- Social Mobility and ‘Openness’ in Creative Occupations since the 1970s. Sociology, 003803852211299-003803852211299.
- Cultural governance within and across cities and regions: Evidence from the English publicly funded arts sector. European Urban and Regional Studies, 096977642211137-096977642211137.
- “There’s No Way That You Get Paid to Do the Arts”: Unpaid Labour Across the Cultural and Creative Life Course. Sociological Research Online, 136078041989529-136078041989529.
- Who runs the arts in England? A social network analysis of arts boards. Poetics.
- Cultural Consumption and Covid-19: Evidence from the Taking Part and COVID-19 Cultural Participation Monitor surveys.
- Art Workers, Inequality, and the Labour Market: Values, Norms, and Alienation Across Three Generations of Artists, The Sociology of Arts and Markets (pp. 75-96). Springer International Publishing
- Connecting epistemologies and the early career researcher In Fenby-Hulse K, Heywood E & Walker K (Ed.), Research Impact and the Early Career Researcher: Lived Experiences, New Perspectives
- The creative economy, the creative class and cultural intermediation In Jones P, Perry B & Long P (Ed.), Cultural Intermediaries Connecting Communities: Revisiting Approaches to Cultural Engagement (pp. 27-42). Bristol: Policy Press.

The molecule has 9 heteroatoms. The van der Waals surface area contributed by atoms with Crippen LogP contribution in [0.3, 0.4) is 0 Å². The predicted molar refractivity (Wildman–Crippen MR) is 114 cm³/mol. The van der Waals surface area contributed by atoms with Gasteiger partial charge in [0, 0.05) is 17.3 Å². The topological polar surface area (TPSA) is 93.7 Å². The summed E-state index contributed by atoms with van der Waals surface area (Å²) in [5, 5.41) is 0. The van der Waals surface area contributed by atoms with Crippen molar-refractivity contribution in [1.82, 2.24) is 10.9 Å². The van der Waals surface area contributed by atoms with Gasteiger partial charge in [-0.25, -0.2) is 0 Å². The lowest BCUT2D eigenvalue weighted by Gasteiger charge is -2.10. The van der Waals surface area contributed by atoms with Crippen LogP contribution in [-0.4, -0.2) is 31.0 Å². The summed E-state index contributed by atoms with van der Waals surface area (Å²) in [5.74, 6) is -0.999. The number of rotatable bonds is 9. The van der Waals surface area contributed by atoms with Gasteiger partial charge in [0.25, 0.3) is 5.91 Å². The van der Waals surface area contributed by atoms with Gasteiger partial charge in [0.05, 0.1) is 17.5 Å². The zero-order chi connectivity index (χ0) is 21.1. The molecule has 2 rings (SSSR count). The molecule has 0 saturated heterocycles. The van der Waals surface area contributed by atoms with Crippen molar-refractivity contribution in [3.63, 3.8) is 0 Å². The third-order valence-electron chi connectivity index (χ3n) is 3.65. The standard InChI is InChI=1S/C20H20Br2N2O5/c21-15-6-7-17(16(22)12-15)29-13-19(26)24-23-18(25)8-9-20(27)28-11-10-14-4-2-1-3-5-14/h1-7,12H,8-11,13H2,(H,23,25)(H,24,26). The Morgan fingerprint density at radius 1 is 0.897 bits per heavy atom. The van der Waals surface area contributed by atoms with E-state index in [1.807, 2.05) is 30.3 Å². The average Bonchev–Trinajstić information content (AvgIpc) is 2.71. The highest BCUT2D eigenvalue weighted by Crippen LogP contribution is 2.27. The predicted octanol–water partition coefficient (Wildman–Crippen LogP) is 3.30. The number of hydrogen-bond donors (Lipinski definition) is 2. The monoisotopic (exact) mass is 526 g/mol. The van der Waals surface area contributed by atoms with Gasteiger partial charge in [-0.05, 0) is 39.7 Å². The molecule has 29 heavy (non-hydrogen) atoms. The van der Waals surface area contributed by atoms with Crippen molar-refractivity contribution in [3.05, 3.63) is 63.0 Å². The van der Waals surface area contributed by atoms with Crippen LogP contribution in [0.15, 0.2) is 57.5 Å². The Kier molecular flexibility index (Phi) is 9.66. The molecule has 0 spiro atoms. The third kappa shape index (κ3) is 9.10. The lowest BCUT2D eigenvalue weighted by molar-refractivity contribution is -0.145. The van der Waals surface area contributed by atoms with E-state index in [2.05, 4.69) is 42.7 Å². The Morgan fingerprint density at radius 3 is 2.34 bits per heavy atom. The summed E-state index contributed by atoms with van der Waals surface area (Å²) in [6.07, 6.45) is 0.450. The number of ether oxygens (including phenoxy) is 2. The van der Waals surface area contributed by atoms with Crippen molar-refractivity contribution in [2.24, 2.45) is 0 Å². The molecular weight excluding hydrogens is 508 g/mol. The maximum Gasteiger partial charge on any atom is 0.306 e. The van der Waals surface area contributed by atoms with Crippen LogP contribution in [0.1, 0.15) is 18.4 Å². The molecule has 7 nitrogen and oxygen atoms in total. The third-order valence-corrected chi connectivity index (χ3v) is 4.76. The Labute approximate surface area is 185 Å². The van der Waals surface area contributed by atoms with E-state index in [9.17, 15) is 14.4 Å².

- Teaching interests
Mark’s teaching is focused on working with students so that they can articulate the questions they’re interested in answering, identifying the methods that are most suitable for answering those questions, and implementing those methods practically. He’s particularly interested in working with students who don’t have a background in quantitative methods or in programming who are interested in becoming more comfortable with working with data.
While working at the SMI, Mark’s taught a wide range of modules, including data visualisation, research design, and social analytics. He’s also the author, with Andy Bell, Todd Hartman, Aneta Piekut, and Alasdair Rae, of Making sense of data in the media.
He’s been a Fellow of the Higher Education Academy since 2016, and a Senior Fellow since 2018.
Mark's currently serving as the SMI's Director of Education.